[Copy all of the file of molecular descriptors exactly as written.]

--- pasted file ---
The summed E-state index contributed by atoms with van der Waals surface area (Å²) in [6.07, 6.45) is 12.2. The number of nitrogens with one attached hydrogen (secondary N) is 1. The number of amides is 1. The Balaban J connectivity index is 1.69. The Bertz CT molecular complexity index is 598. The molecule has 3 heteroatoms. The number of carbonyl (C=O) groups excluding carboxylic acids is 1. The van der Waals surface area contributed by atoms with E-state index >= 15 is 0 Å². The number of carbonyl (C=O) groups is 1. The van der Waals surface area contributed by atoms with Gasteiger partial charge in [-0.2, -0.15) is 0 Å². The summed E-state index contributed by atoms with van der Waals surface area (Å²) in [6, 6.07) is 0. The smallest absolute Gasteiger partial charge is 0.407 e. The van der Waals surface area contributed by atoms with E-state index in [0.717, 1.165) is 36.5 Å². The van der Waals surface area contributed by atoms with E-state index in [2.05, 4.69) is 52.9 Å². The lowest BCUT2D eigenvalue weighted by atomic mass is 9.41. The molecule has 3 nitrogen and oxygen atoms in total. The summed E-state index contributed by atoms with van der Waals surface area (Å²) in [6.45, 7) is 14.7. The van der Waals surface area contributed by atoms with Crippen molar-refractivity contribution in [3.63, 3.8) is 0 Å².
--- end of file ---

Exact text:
The summed E-state index contributed by atoms with van der Waals surface area (Å²) in [6.07, 6.45) is 12.2. The number of nitrogens with one attached hydrogen (secondary N) is 1. The number of amides is 1. The Balaban J connectivity index is 1.69. The Bertz CT molecular complexity index is 598. The molecule has 3 heteroatoms. The number of carbonyl (C=O) groups excluding carboxylic acids is 1. The van der Waals surface area contributed by atoms with E-state index >= 15 is 0 Å². The number of carbonyl (C=O) groups is 1. The van der Waals surface area contributed by atoms with Gasteiger partial charge in [-0.2, -0.15) is 0 Å². The summed E-state index contributed by atoms with van der Waals surface area (Å²) in [6, 6.07) is 0. The smallest absolute Gasteiger partial charge is 0.407 e. The van der Waals surface area contributed by atoms with E-state index in [0.717, 1.165) is 36.5 Å². The van der Waals surface area contributed by atoms with E-state index in [2.05, 4.69) is 52.9 Å². The lowest BCUT2D eigenvalue weighted by atomic mass is 9.41. The molecule has 3 nitrogen and oxygen atoms in total. The summed E-state index contributed by atoms with van der Waals surface area (Å²) in [6.45, 7) is 14.7. The van der Waals surface area contributed by atoms with Crippen molar-refractivity contribution in [3.63, 3.8) is 0 Å².